He said he wanted us to go to Fortress Monroe and stay awhile with the war chief who commanded it.  But having been so long from my people, I told him that I would rather return to my nation; that Keokuk had come here once on a visit to him, as we had done, and he had let him return again, as soon as he wished, and that I expected to be treated in the same manner.  He insisted, however, on our going to Fortress Monro; and as the interpreter then present could not understand enough of our language to interpret a speech, I concluded it was best to obey our Great Father, and say nothing contrary to his wishes.

     During our stay at the city, we were called upon by many of the people, who treated us well particularly the squaws; we visited the great council house of the Americans; the place where they keep their big guns; and all the public building, and then started for Fortress Monroe.  The war chief met us on our arrival, and shook hands, and appeared glad to see me.  He treated us with great friendship, and talked to me frequently.  Previous to leaving this fort, he made a feast, and gave us some presents, which I intend to keep for his sake.  He is a very good man and a great brave.  I was sorry to leave him, although I was going to return to my people, because he had treated me like a brother, during all the time I remained with him.

     Having got a new guide, a war chief, (Maj. Garland), we started for our own country, taking a circuitous route.  Our Great Father being about to pay a visit to his children in the big towns towards sunrise, and being desirous that we should have an opportunity of seeing them, and directed our guide to take us through.

     On our arrival at Baltimore, we were much astonished to see so large a village; but the war chief told us we would see a larger one.  This surprised us more.  During our stay here, we visited all the public buildings and places of amusement, saw much to admire, and were well entertained by the people who crowded to seen us. Our Great Father was there at the same time, and seems to be much liked by his white children, who flocked around him, (as they had around us) to shake him by the hand.  He did not remain long, having left the city before us.  In an interview, while here, the President said;

     "When I saw you in Washington, I told you that you had behaved badly in going to war against the whites.  Your conduct then compelled me to send my warriors against you, and your people were defeated with great loss, and several of you surrendered, to be kept until I should be satisfied that you would not try to do any more injury.  I told you, too, that I would inquire whether your people wished you to return, and whether, if you did return, they would be any danger to the frontier.  Gen. Clark and Gen. Atkinson, whom you know, have informed me that your principal chief and the rest of your people are anxious you should return, and Keokuk has asked me to send you back.  Your chiefs have pledge themselves for your good conduct, and I have given directions that you should be taken to your own country."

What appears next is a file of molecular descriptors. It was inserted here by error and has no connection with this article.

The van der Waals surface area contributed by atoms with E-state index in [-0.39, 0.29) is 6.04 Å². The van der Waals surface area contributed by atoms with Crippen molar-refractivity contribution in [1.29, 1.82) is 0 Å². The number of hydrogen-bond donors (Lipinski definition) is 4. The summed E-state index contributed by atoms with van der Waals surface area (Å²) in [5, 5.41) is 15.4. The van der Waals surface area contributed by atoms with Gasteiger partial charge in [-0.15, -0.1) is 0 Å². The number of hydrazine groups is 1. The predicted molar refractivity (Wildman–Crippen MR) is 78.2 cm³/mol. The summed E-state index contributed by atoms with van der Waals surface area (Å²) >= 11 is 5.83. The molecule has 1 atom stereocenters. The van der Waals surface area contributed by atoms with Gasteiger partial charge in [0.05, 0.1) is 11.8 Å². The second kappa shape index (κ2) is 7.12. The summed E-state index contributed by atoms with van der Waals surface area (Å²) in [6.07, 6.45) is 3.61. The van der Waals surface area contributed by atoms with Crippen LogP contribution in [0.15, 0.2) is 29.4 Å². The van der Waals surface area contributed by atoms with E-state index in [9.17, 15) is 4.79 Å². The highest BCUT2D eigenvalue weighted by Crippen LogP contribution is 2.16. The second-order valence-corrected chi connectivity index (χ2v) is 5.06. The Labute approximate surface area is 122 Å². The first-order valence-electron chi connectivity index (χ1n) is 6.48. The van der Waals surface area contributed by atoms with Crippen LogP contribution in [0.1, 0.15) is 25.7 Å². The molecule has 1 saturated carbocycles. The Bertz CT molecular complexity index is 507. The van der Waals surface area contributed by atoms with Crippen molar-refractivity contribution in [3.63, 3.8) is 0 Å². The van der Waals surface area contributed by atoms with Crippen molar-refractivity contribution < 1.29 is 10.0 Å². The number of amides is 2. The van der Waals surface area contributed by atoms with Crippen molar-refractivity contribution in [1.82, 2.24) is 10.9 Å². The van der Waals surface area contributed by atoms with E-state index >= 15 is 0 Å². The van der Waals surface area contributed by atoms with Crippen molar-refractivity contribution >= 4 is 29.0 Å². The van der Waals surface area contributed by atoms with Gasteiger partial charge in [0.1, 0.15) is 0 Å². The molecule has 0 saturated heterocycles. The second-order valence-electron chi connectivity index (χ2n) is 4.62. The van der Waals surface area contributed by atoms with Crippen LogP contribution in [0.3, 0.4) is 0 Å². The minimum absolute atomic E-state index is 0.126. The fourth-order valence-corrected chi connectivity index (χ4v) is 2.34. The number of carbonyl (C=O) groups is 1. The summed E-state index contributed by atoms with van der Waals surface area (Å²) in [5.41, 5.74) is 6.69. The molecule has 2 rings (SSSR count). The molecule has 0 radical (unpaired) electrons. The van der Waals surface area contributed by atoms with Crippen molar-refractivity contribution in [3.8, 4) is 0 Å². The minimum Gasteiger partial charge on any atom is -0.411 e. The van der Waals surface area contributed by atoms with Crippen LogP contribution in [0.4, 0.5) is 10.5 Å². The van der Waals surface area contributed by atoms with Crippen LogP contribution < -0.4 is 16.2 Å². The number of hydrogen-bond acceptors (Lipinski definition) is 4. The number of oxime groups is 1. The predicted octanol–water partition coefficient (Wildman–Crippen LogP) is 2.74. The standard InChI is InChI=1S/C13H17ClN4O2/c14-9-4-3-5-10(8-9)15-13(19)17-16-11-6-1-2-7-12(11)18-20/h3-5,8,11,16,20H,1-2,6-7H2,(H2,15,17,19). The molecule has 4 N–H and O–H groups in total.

"Major Garland, who is with you, will conduct you through some of our towns.  You will see the strength of the white people. You will see that our young men are as numerous as the leaves in the woods.  What can you do against us? You may kill a few women and children, but such a force would soon sent against you as would destroy your whole tribe.  Let the red men hunt and take care of their families.  I hope they will not again raise the tomahawk against their white brethren.  We do not wish to injure you. We desire your prosperity and improvement.  But if you make war against our people, I shall send a force, which will severely punish you.  When you go back, listen to the councils of Keokuk and the other friendly chiefs; bury the tomahawk and live in peace with the people of the frontier. And I pray the Great Spirit to give you a smooth path and a fair sky to return."